These are the strangest of times for financial planners with the horrendous market slide not only undermining our clients’ wealth and our reputations, but also our confidence. Sure, if you have played the Storm-like game, you might find it difficult to argue your position for a fair shake from clients, but if you have played by the rules, all you can do is grin and bear it.

This has been a tough year for both clients and financial planners. Personally, I have spent about one-twelfth of my past year in New York and I never even left my couch.

Getting up every morning and turning my lonely eyes to the New York Stock Exchange, there has been little relief. It has been like watching paint dry that never dried.

A few weeks ago I was MC at a financial planners’ annual conference, and one planner later caught up with me and reassured me that he thought my jokes were funny. I guess he thought the reaction to my “very amusing” stories was a little bit restrained.

“It simply has been such a hard year, I think we are finding it difficult to laugh,” he said.

Certainly, the behaviour of the Obama administration and the markets’ reactions have not made our lives, as financial planners, any easier to live.

In simple terms, the new team in the White House are failing Crisis Management 101 by not giving the market strong direction and details on their plans for US banking. Will there be nationalisation? Will there be a bad bank? What happens if a bank fails the stress test?

Over in Europe, the question marks remain and macro-economically the mob at the European central bank are looking like morons.

I said this last year and I have to say it again, that our crisis is as much a case of leadership failure as it is policy stupidity.

Ironically, at home the Rudd Government and the Reserve Bank have acted quickly, and while the task to avert a recession is a massive one, they at least are giving it a real shot. And quick action is critical when confidence is diving — this is the lesson from the failings in America for at least a year.

As procrastination and a failure to make sound, clearly articulated decisions lie at the heart of the current crisis, what do we say to clients who want to turn to cash?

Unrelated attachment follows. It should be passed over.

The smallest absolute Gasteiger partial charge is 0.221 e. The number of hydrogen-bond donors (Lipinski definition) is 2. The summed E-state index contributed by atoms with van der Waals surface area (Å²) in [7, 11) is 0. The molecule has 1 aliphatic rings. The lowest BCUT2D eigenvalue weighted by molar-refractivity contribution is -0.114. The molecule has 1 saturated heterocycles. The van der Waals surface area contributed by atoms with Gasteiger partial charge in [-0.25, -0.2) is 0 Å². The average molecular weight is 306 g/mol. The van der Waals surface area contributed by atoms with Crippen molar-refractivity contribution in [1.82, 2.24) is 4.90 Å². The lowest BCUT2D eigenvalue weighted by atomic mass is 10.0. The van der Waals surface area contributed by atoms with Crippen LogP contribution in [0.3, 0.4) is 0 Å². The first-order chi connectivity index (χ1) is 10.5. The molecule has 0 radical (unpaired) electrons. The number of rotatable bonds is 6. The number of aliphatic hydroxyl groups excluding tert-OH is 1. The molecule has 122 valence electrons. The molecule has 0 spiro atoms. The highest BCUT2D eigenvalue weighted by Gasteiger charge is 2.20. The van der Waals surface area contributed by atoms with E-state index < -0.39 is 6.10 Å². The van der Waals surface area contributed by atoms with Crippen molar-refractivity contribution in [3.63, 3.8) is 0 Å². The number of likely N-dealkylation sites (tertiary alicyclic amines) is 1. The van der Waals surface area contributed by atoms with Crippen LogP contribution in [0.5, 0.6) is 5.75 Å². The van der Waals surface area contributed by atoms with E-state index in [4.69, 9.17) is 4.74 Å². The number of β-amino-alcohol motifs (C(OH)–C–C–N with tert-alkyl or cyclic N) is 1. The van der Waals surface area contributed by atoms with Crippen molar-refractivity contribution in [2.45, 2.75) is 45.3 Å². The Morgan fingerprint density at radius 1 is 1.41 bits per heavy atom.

For my own clients, I recently sent them this note: “For those worried about the markets now, please remember that we are long-term investors and your portfolios have been invested in different asset classes to match your specific investment circumstances. This is the biggest market challenge in most of our lifetimes but eventually markets will turn around.

“After four years of the stockmarket going up over 20 per cent, we are now in a shocking downturn, but that’s why we estimate the future income and growth generated from your financial plans based on conservative figures over a long time.

“As financial planners, we are not punters. We follow the rules of a diversified portfolio held over time and history is on our side. This is a terribly anxious period, but the tide will change.

“AMP’s Shane Oliver believes the S&P/ASX 200 will finish at 4500 this year. Keep this in mind when considering your position.”

I refuse to even consider that we are all going to hell in a handbasket, but I also have to avoid gambling with my clients’ assets.

If we make the judgement call that we should go to cash now, it could mean our clients miss out on the eventual share price bounce. We have to hold the faith that over time the market will reverse the over-selling.

We can’t tell our clients at the beginning of a relationship that we are long-term investors and then take a short-term guess that going to cash now will be the best decision. If you play the punter, you can win, but you can lose, and if you do, you are in a Storm predicament.

I think one of the best services we can deliver to clients in these trying times is to remind them of the underlying philosophy of their financial plan and how history says it is wise to stick solidly to it. If you change horses mid-race and get it wrong, your only defence is: “It seemed like a good idea at the time.”

By sticking to the tried and tested conventions of sound financial planning, you have more than one leg to stand on.

By the way, on the day when the S&P 500 broke 700 points, Bob Doll, the vice chairman of BlackRock, advised the following on the CNBC website: “We kind of retraced our steps. That’s what the bottoming process is about. You build a rally. You give it back. You build a rally. You give it back.

“My message to anybody who will listen is: ‘dollar cost average back into stocks’,” he said. “A lot of people with a ton of cash on the sidelines are scared to death…the risk reward is improving, is what I’m saying.”  

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